Eight percent global market share. Eight percent operating profit. And all of that by 2016 – two times eight, get it? In Nissan’s glitzy waterfront headquarters in Yokohama, CEO Carlos Ghosn today presented a six year plan, called “Power 88.” The plan is audacious and auspicious at the same time.
Let’s do the auspicious part first.
8 is a lucky number in Japan. In China, which becomes more and more important for Nissan, one cannot have enough eights. According to the all-knowing Wikipedia, “a telephone number with all digits being eights was sold for $270,723 in Chengdu, China. The opening ceremony of the Summer Olympics in Beijing began on 8/8/08 at 8 seconds and 8 minutes past 8 pm. A man in Hangzhou offered to sell his license plate reading A88888 for RMB 1.12 million (roughly USD164,000).” In Japan, one does not pig out on eights. In this minimalist culture, one 8 is lucky enough. But to succeed with the Power 88 plan, Nissan will need all the luck it can get.
The plan is audacious, because in 2010, Nissan sold some 4 million cars worldwide, for a market share of 5.8 percent. Setting a target of 8 percent market share by 2016 takes gumption. When a reporter asked Ghosn for his production target, Carlos the Hawk waved his arms and smugly said: “We figure 90 million units worldwide by 2016. You can take the 8 percent and do your own math.” Carlos the Calculator he is not. Alright, my calculator says 7.2 million Nissans a year by 2016, more than Toyota wants to sell worldwide this year.
The plan is absolutely audacious, because 8 percent operating profit is considered a miracle for a mass market producer. Especially for one that is hobbled by the high yen. Ford’s operating profit margin was 6.1 percent last year. Profits are generated by selling more and spending less. Nissan has saved 5 percent each year since the turn-around, and is hell-bent on continuing this in the future.
You can’t get new market share with old cars. Even more audaciously, “Nissan will deliver one new vehicle every six weeks, during the next six years.” More sixes: “By 2016, Nissan will have 66 Nissan and Infiniti vehicles in its global portfolio.” (My numerologist tells me that the number 6 carries no special meaning in the Japanese culture, and is only mildly auspicious in China.)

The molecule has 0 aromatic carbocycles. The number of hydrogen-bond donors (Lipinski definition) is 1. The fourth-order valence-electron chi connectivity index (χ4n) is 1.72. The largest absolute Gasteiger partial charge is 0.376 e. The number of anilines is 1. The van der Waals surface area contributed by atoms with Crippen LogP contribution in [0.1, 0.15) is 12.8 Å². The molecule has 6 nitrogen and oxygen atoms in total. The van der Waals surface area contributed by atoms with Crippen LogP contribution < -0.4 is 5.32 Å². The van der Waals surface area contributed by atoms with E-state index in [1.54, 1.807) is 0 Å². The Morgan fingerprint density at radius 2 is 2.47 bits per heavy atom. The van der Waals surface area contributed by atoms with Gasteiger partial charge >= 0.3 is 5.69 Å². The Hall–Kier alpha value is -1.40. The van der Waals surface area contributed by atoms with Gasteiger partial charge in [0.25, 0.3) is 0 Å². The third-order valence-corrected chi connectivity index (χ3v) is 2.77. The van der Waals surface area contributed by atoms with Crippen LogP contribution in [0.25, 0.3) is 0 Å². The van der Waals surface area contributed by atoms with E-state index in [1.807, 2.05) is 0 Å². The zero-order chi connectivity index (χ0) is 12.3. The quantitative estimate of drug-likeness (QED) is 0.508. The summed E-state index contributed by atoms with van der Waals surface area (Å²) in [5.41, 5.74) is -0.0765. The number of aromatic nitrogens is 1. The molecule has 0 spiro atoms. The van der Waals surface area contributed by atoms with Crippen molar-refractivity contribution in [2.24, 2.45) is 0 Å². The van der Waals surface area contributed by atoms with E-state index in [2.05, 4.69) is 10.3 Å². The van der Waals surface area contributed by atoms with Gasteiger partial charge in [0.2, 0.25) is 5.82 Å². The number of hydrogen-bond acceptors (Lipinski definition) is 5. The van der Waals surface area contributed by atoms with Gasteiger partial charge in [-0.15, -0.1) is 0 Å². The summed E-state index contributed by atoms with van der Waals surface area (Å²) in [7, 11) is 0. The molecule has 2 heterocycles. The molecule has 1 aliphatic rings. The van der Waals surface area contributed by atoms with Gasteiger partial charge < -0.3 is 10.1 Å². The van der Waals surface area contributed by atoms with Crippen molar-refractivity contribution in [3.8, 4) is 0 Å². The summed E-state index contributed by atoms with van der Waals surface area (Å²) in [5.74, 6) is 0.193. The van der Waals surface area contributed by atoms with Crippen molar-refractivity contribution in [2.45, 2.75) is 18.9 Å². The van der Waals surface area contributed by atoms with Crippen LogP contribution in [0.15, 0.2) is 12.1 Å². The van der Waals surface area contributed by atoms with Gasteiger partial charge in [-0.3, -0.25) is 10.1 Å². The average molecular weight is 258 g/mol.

66 is only 2 models more than today. But there is more numerology: “We will consolidate some models and add others, eliminating 13 and adding 15 new models,” said Ghosn. Some of them might be trucks. “By fiscal 2016, Nissan will be the world’s leading light commercial vehicle manufacturer,” threatened Ghosn.
In 2007, 60 percent of all cars worldwide were sold in established markets, 40 percent in emerging markets. By 2016, Nissan expects that to flip-flop. 40 percent in established markets. 60 percent in emerging markets. And this is where Nissan wants to play a leading role.
Nissan is the largest Japanese car maker in China with a 6.2 percent market share. Nissan is aggressively expanding capacity in China and aims at 10 percent market share. In Brazil, Nissan targets “a minimum of 5 percent market share.” How do they want to perform that miracle? Says Ghosn: “We will build a new plant in Brazil, with a capacity of 200,000 units — as a first step.”
In Europe, Nissan wants to become no less than the largest volume Asian brand. In the ASEAN countries, Nissan wants to increase its market share from 6 percent today to 15 percent by 2016.
“Some people keep saying we make electric vehicles for the brand,” said Ghosn and sent some withering glances in the general direction of some reporters. ”We make electric vehicles to make money.” Ghosn says that they have sold 8,000 Leafs worldwide so far. The only thing that is keeping them from selling more are Nissan’s capacity problems. “Electric cars demonstrate that what is good for the planet is also a good business,” said Ghosn and announced that the Nissan-Renault Alliance wants to sell 1.5 million EVs by 2016, helped by four EVs under the Nissan brand and another 4 with the Renault badge. Ghosn figures that until 2015, the Alliance will have most of the EV market for themselves, dismissing “manufacturers who just make a few hundred.”
Not officially in the Power 88 plan: Nissan strives to kill the jobs of journos. Under the firm hand of Dan Sloan, former bureau chief at Reuters Singapore, Nissan is setting up a content factory that will have the news out before the members of the media have even left the conference room.
“This event will be streamed live over the Internet,” said an announcer at the beginning. ”Keep that in mind.”
Fair warning that kept the members of the Fourth Estate from picking their noses, or checking their Blackberries for the latest offerings of Yokohama soaplands.